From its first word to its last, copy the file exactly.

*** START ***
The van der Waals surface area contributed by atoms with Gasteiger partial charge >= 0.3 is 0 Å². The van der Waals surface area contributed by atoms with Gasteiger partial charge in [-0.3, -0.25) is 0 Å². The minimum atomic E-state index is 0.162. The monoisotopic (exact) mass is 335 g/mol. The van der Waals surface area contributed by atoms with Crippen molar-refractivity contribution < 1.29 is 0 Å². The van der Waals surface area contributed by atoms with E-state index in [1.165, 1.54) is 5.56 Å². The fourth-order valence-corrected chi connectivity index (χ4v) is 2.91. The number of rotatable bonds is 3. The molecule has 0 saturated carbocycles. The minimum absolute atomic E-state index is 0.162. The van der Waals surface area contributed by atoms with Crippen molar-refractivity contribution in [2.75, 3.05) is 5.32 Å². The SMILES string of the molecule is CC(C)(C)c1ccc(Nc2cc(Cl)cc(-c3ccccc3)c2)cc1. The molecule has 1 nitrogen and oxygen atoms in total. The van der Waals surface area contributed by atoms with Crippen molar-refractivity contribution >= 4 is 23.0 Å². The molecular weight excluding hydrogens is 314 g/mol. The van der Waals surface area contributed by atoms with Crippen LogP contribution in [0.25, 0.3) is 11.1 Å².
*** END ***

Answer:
The van der Waals surface area contributed by atoms with Gasteiger partial charge >= 0.3 is 0 Å². The van der Waals surface area contributed by atoms with Gasteiger partial charge in [-0.3, -0.25) is 0 Å². The minimum atomic E-state index is 0.162. The monoisotopic (exact) mass is 335 g/mol. The van der Waals surface area contributed by atoms with Crippen molar-refractivity contribution < 1.29 is 0 Å². The van der Waals surface area contributed by atoms with E-state index in [1.165, 1.54) is 5.56 Å². The fourth-order valence-corrected chi connectivity index (χ4v) is 2.91. The number of rotatable bonds is 3. The molecule has 0 saturated carbocycles. The minimum absolute atomic E-state index is 0.162. The van der Waals surface area contributed by atoms with Crippen molar-refractivity contribution in [2.75, 3.05) is 5.32 Å². The SMILES string of the molecule is CC(C)(C)c1ccc(Nc2cc(Cl)cc(-c3ccccc3)c2)cc1. The molecule has 1 nitrogen and oxygen atoms in total. The van der Waals surface area contributed by atoms with Crippen molar-refractivity contribution >= 4 is 23.0 Å². The molecular weight excluding hydrogens is 314 g/mol. The van der Waals surface area contributed by atoms with Crippen LogP contribution in [0.25, 0.3) is 11.1 Å².